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The Intersection of Psychosocial Oncology and COVID

October 20, 2021


By Kimberly A. Nelson, MSW, LCSW, OSW-C

Those diagnosed with cancer often can vividly remember the day they found out. The day their world shifted and life changed forever. The day of the week, the time of day. A patient told me several years ago, “It didn’t shift, it blew up.” The shared experience of living with a global pandemic has some parallels to the cancer experience. I can remember the day when my family’s life was forever shifted by this virus. Life seemed to come to a stop. New fears arose including related to our own mortality as well as the potential financial impact of job loss or lost income from furlough. The simple task of going to the grocery store now felt like a risky endeavor. I can remember one of my patients saying, “Now people know how I feel.” There are many uncertainties in the world of cancer and the world of COVID but as oncology social workers we know in our practice and in our lives people are resilient. From the initial crisis phase including disbelief and shock comes adaptation, new learning and settling into a different routine and a new normal.

I am fortunate to practice in a large academic medical system. Our 10-year plan to go digital prior to March 2020 turned into a two-month pivot to virtual consults and sessions thereby increasing access for our local, regional, national and international patients to our cancer center services. Our support groups also followed suit and attendance in some cases has increased as patients and caregivers are still able to participate in group sessions even after they return home. More patients are setting up and using their online portal account to view their medical record and communicate with their medical team. This is the beauty and gift of the pandemic to push us beyond our comfort in expanding our service access.

The phrase often heard in the community, “We’re all in this together,” feels like a misnomer when it comes to the cancer experience. The experience of cancer is normally very isolating and lonely and the layer of COVID for many of our patients added to that sense of loneliness and isolation. Coming to the clinic or to the emergency department often meant they had to go it alone due to COVID protocols. Additional fears especially in the pandemics early months of “will I have access to my treatment?”, “if I get sick and need hospitalization will there be a bed for me?”, “what if I need a clinical trial, are those still being offered?”, “I’m too afraid to come in for my surveillance visit, is it safe?”, added to the threat to life and touch with mortality that our patients already experience thus adding to profound feelings of loneliness and isolation.

The uncertainty and lack of control that is the cancer experience has been heightened by the uncertainty and lack of control that is the collective COVID experience. Our patients and family members sense of anxiety and threat has certainly been heightened beyond what any of us have seen before.

The pandemic has highlighted the need and value of mental health support during the cancer experience but also beyond in the broader community. It has started the conversation about collective traumas, individual and family traumas and normalized the topic of emotional wellness. A person’s first experience with counseling may be with their oncology social worker. Our clinical skills and expertise are needed more than ever to address psychosocial distress not only within the cancer experience but beyond to life during maintenance and surveillance. Oncology social workers are helping patients and families to identify and process their grief and trauma related to cancer and COVID and move forward into this wild new normal whatever that may be. I am certainly seeing more referrals within my cancer center for this type of support as our clinicians are seeing more value in addressing emotional distress and wellness. The beauty of the crisis is showing us our propensity for resiliency and pushing us out of our comfort zones to attain and strengthen new skills and in so doing benefit and grow the field of psychosocial oncology and access to these very important services.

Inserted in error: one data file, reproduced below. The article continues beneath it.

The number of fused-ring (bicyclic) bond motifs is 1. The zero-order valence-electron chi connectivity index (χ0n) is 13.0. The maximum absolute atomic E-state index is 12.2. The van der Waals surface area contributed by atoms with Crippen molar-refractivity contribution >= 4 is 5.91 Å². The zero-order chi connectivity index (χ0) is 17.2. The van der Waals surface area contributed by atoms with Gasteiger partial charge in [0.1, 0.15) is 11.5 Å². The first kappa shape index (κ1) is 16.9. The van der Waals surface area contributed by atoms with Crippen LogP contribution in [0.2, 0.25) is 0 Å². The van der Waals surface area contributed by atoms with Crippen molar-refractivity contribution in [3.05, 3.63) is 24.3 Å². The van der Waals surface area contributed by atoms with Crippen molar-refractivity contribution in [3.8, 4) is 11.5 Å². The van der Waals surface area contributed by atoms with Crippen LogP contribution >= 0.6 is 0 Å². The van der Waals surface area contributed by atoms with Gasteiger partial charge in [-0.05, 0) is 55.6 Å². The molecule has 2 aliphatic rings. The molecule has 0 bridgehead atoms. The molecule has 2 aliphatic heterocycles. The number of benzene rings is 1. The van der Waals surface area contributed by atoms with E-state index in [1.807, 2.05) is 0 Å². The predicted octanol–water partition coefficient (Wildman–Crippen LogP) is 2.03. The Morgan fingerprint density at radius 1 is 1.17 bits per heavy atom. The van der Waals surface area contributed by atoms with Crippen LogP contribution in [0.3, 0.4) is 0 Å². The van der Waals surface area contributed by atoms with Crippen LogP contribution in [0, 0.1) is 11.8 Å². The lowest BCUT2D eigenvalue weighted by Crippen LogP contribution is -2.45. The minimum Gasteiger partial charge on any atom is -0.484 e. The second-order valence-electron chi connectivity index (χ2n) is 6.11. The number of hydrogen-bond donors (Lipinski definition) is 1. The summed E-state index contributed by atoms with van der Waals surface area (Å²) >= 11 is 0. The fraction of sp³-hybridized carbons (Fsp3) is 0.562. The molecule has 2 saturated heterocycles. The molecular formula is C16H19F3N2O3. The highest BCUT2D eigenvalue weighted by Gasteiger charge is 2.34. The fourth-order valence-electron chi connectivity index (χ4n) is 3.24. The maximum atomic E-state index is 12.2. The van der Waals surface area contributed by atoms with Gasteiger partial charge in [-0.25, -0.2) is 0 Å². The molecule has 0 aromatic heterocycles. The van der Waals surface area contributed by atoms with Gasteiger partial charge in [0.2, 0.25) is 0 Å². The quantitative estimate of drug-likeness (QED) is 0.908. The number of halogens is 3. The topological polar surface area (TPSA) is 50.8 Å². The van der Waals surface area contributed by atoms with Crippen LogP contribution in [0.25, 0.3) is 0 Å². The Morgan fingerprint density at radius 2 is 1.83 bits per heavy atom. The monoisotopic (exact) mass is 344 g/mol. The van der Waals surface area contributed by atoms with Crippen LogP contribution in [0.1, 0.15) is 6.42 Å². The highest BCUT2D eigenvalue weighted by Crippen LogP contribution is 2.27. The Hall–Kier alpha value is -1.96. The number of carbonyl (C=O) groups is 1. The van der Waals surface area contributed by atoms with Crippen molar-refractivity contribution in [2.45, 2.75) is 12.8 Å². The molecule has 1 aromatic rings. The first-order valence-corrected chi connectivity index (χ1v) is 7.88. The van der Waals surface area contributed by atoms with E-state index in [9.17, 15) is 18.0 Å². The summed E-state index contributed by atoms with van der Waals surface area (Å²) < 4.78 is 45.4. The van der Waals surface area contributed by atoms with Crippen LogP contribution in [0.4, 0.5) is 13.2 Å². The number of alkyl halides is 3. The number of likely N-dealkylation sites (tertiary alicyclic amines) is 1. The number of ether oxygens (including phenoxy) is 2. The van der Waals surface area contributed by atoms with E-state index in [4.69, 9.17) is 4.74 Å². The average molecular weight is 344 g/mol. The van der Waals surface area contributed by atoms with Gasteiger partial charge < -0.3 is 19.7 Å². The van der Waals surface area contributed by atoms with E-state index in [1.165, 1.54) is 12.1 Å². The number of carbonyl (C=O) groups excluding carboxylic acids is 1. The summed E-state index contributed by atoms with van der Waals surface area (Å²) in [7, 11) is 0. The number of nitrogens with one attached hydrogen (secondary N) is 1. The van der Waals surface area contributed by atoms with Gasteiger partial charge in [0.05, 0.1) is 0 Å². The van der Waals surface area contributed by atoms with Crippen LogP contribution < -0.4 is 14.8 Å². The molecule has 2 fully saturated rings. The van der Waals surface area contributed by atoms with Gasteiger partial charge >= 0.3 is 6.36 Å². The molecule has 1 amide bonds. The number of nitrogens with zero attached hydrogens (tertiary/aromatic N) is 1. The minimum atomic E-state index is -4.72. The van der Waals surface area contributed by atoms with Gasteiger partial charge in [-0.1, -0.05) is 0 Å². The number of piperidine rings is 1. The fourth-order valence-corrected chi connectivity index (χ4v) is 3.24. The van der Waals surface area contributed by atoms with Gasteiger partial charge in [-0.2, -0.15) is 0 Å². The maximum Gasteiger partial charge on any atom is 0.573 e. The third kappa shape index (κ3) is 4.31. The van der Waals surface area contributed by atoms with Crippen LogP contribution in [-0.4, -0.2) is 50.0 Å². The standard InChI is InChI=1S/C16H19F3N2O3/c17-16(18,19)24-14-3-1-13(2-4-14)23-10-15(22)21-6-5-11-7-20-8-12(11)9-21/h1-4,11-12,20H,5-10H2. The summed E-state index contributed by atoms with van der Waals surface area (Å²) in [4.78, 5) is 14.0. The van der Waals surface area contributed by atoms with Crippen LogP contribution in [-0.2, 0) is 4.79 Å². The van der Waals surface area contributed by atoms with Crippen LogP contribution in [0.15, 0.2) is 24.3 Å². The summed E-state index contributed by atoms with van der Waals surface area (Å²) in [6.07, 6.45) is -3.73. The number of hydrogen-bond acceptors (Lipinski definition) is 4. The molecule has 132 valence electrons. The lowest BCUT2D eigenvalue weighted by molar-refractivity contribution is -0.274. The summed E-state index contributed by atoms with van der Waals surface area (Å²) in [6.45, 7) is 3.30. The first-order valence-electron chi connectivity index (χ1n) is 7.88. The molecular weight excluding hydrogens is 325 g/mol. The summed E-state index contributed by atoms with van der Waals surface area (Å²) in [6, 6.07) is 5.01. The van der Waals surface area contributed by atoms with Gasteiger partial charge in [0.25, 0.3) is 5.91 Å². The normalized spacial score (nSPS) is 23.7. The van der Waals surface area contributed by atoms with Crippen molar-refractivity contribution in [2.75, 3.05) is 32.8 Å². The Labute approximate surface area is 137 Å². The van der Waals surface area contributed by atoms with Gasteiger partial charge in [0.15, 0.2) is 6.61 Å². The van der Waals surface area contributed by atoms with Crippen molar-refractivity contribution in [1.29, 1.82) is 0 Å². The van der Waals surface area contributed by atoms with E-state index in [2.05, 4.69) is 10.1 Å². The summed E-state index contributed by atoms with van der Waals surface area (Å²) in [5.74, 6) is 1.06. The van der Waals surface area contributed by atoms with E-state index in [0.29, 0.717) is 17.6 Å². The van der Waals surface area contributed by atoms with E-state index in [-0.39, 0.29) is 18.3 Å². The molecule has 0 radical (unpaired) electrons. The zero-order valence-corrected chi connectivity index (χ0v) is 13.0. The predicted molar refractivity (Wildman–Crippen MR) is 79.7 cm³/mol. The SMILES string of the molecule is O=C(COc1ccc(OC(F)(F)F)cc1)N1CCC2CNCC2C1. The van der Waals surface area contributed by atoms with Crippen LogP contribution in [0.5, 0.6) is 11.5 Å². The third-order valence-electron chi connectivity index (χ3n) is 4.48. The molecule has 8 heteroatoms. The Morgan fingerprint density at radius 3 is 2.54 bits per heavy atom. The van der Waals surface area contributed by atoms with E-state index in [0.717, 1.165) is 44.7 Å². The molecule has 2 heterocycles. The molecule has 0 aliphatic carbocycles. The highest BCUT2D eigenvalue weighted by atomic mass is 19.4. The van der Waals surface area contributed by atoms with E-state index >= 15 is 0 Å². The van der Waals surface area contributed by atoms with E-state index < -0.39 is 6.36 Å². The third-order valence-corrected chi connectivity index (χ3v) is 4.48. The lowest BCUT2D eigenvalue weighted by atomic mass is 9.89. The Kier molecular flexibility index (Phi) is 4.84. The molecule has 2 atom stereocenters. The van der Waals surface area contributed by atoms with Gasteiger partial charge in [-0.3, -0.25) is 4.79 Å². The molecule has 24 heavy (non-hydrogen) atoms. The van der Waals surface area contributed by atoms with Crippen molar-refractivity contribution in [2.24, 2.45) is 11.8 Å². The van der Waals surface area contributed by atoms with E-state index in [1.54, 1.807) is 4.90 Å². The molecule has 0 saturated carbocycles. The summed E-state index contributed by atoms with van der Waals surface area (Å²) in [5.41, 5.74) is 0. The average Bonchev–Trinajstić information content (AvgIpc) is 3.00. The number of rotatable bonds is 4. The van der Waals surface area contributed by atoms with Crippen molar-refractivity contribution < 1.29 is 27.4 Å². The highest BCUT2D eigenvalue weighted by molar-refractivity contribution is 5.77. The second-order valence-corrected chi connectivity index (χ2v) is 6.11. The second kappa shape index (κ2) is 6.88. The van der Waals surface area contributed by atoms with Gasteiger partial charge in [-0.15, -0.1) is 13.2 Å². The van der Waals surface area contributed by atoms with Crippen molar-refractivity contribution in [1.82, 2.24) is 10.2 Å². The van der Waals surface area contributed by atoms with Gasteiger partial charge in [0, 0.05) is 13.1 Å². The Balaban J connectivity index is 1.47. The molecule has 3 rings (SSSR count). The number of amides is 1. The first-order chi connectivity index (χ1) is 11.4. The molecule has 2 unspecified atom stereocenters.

About the Author

Kimberly A. Nelson, MSW, LCSW, OSW-C

Oncology Social Worker
Mayo Clinic Jacksonville
Steps Through OC, A Program of Clearity

Kimberly Nelson is a Licensed Clinical Social Worker (LCSW) and Board Certified Oncology Social Worker (OSW-C) living in St. Johns...
Read Full Author Bio

Kimberly A. Nelson, MSW, LCSW, OSW-C

Oncology Social Worker
Mayo Clinic Jacksonville
Steps Through OC, A Program of Clearity

Kimberly Nelson is a Licensed Clinical Social Worker (LCSW) and Board Certified Oncology Social Worker (OSW-C) living in St. Johns, Florida. She is passionate about addressing distress, grief and lifestyle change throughout the cancer experience and educating the medical team on the importance of supporting the emotional well being and mental health of patients and families impacted by cancer. Kimberly works as an oncology social worker at Mayo Clinic Jacksonville serving the neuro oncology team. Kim also works for Clearity’s Steps Through OC program providing psychosocial support to women and caregivers experiencing ovarian cancer.

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The Intersection of Psychosocial Oncology and COVID